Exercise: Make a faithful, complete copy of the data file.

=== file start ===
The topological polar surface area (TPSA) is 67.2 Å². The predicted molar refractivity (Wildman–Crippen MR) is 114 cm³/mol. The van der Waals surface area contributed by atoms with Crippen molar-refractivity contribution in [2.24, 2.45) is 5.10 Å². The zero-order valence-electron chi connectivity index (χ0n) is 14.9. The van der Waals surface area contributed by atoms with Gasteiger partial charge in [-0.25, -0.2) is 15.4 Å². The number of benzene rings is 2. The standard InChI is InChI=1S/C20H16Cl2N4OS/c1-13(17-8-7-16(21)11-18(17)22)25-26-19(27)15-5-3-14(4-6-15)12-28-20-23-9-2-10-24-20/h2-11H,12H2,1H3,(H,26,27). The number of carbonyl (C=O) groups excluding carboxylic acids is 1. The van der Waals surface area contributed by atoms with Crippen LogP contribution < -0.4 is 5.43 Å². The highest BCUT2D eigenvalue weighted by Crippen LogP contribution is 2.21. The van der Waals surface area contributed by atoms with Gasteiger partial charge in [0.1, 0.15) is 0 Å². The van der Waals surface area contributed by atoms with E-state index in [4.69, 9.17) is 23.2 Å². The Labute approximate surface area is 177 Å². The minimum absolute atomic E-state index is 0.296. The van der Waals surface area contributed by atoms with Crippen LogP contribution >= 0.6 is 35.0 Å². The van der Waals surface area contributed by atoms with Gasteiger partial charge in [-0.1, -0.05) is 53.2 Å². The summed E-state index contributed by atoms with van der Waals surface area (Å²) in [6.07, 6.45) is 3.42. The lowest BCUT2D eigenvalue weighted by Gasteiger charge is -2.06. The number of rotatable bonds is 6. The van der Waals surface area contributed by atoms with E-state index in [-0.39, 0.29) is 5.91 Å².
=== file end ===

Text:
The topological polar surface area (TPSA) is 67.2 Å². The predicted molar refractivity (Wildman–Crippen MR) is 114 cm³/mol. The van der Waals surface area contributed by atoms with Crippen molar-refractivity contribution in [2.24, 2.45) is 5.10 Å². The zero-order valence-electron chi connectivity index (χ0n) is 14.9. The van der Waals surface area contributed by atoms with Gasteiger partial charge in [-0.25, -0.2) is 15.4 Å². The number of benzene rings is 2. The standard InChI is InChI=1S/C20H16Cl2N4OS/c1-13(17-8-7-16(21)11-18(17)22)25-26-19(27)15-5-3-14(4-6-15)12-28-20-23-9-2-10-24-20/h2-11H,12H2,1H3,(H,26,27). The number of carbonyl (C=O) groups excluding carboxylic acids is 1. The van der Waals surface area contributed by atoms with Crippen LogP contribution < -0.4 is 5.43 Å². The highest BCUT2D eigenvalue weighted by Crippen LogP contribution is 2.21. The van der Waals surface area contributed by atoms with Gasteiger partial charge in [0.1, 0.15) is 0 Å². The van der Waals surface area contributed by atoms with E-state index in [4.69, 9.17) is 23.2 Å². The Labute approximate surface area is 177 Å². The minimum absolute atomic E-state index is 0.296. The van der Waals surface area contributed by atoms with Crippen LogP contribution >= 0.6 is 35.0 Å². The van der Waals surface area contributed by atoms with Gasteiger partial charge in [-0.1, -0.05) is 53.2 Å². The summed E-state index contributed by atoms with van der Waals surface area (Å²) in [6.07, 6.45) is 3.42. The lowest BCUT2D eigenvalue weighted by Gasteiger charge is -2.06. The number of rotatable bonds is 6. The van der Waals surface area contributed by atoms with E-state index in [-0.39, 0.29) is 5.91 Å².